I am struggling mightily. Just handing out "choose between Diplomacy, Religion, and Performance" feels abstract and gamey. But the game does not help me come up with evocative descriptions that make players understand what they can do and what options their characters have. There are no cues that let my players understand that this haunt ignores Performance, say, and is impervious to Intimidation, and for some reason needs to be exorcised using Occultism instead of Religion.

I'm getting an intensely videogamey feel as if the developers entirely forgot that telling the players which buttons to press makes for awful immersiveness roleplaying.

I'm used to games where players concretely tell me what their characters do. Not abstractly tells me what skills they use ("I make a Performance check... 19 on the dice, success! I defeat the trap and we move on!")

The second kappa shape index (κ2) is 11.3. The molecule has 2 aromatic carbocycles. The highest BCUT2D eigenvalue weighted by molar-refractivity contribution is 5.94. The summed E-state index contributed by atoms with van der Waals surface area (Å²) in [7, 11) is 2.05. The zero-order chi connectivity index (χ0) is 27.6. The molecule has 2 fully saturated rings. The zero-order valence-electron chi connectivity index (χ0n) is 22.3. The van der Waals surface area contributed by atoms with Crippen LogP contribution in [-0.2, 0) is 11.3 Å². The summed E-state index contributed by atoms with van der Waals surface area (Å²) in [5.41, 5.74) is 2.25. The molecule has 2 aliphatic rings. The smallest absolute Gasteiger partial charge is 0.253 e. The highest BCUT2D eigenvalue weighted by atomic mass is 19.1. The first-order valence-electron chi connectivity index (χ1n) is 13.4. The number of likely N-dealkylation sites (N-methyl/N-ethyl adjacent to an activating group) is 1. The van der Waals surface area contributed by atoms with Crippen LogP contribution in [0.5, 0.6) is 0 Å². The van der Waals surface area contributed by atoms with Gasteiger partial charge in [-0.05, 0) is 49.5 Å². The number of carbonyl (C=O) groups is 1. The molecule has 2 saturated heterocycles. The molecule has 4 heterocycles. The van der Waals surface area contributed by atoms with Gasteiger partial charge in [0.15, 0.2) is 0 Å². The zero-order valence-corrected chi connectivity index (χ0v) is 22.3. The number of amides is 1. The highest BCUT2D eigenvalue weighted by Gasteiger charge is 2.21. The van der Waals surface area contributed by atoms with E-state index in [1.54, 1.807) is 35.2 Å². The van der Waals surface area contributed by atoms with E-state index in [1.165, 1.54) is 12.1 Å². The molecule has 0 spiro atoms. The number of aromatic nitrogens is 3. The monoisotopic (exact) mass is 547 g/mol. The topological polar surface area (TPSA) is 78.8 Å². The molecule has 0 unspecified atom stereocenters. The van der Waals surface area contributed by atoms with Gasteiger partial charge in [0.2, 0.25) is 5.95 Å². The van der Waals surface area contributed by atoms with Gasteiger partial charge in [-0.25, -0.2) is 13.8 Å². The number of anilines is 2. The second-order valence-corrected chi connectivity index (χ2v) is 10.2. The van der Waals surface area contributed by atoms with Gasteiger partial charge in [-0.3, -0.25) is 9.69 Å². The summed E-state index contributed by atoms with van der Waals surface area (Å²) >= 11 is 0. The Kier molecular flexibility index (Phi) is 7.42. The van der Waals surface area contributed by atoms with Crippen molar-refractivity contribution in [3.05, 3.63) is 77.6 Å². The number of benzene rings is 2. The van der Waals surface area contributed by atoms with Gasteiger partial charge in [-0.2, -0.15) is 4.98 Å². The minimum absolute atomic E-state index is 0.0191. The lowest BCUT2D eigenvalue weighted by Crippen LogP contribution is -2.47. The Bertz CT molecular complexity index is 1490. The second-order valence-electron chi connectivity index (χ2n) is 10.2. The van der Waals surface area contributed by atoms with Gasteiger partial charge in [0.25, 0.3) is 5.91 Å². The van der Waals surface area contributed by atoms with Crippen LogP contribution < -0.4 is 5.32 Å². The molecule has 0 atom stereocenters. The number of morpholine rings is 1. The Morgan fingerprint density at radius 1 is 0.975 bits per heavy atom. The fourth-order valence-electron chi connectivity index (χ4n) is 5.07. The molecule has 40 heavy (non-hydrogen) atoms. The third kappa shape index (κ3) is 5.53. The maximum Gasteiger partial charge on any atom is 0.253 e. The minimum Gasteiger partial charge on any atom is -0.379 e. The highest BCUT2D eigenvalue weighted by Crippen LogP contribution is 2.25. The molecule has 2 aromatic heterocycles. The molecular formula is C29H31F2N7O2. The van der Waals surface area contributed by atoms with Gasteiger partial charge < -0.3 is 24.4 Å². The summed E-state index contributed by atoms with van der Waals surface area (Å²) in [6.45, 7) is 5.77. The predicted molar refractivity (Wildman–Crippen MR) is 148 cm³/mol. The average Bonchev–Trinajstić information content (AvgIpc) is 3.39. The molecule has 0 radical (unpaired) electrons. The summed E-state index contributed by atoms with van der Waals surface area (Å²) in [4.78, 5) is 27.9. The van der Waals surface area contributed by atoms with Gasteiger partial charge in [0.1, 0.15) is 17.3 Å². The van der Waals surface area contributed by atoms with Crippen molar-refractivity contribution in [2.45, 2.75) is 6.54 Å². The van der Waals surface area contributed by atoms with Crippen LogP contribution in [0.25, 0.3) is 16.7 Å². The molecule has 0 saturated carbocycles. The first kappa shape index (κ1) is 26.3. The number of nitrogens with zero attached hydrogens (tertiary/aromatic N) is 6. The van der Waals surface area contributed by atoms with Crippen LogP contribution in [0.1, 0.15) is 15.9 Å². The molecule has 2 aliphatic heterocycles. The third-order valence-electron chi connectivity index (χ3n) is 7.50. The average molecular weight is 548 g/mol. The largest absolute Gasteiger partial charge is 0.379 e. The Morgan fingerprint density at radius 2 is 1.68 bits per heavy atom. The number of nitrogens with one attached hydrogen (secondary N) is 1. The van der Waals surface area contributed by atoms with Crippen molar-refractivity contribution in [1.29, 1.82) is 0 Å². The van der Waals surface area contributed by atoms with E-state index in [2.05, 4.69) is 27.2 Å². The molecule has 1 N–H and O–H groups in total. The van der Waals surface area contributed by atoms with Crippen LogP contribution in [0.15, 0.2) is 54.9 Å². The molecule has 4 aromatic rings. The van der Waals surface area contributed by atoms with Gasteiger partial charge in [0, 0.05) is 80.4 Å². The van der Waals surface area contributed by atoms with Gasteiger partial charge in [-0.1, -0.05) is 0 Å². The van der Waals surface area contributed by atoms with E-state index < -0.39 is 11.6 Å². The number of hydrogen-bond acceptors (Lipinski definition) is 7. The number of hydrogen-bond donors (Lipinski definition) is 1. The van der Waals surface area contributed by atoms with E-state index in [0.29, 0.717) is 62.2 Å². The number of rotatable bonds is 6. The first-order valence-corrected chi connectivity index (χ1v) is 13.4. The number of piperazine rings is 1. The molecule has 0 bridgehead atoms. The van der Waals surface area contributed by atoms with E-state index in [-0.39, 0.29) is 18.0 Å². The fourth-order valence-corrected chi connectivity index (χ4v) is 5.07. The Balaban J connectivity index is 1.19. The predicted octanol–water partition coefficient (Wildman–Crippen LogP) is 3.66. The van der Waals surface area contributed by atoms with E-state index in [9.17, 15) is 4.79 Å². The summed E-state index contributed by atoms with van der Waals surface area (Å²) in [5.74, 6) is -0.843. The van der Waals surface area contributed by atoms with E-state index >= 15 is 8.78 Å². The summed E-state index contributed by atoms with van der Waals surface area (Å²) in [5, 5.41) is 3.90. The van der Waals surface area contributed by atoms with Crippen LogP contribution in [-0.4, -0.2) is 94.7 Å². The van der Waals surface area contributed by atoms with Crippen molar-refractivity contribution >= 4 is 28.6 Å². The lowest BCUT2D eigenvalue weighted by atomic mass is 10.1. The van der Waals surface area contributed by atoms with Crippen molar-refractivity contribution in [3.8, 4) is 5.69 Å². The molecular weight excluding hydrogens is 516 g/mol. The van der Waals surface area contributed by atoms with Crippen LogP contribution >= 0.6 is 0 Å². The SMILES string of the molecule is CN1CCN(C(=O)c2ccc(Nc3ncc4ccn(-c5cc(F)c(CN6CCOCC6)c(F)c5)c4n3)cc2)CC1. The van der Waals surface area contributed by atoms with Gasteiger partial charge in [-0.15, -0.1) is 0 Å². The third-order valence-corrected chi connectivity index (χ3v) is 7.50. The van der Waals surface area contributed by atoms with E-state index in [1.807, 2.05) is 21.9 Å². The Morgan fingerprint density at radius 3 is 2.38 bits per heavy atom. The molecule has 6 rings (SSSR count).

Haunts feel intensely abstract and gamey. Just a heads-up.
 
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Pathfinder 2 traps can be hysterically more lethal than you're used to from other games.
I guess they can. If you make a custom one for some reason. But the ones that are given as examples in the book aren’t, and neither are any I have encountered in 2 APs and maybe 30 PFS games.
If you're not a specialist trap finder, you're generally given zero chance finding or disabling a trap higher level than you (which is standard given traps are often encountered one at a time). I don't mean you need to roll well or even succeed only on a 20. I mean literally no chance, you don't even get to make a check.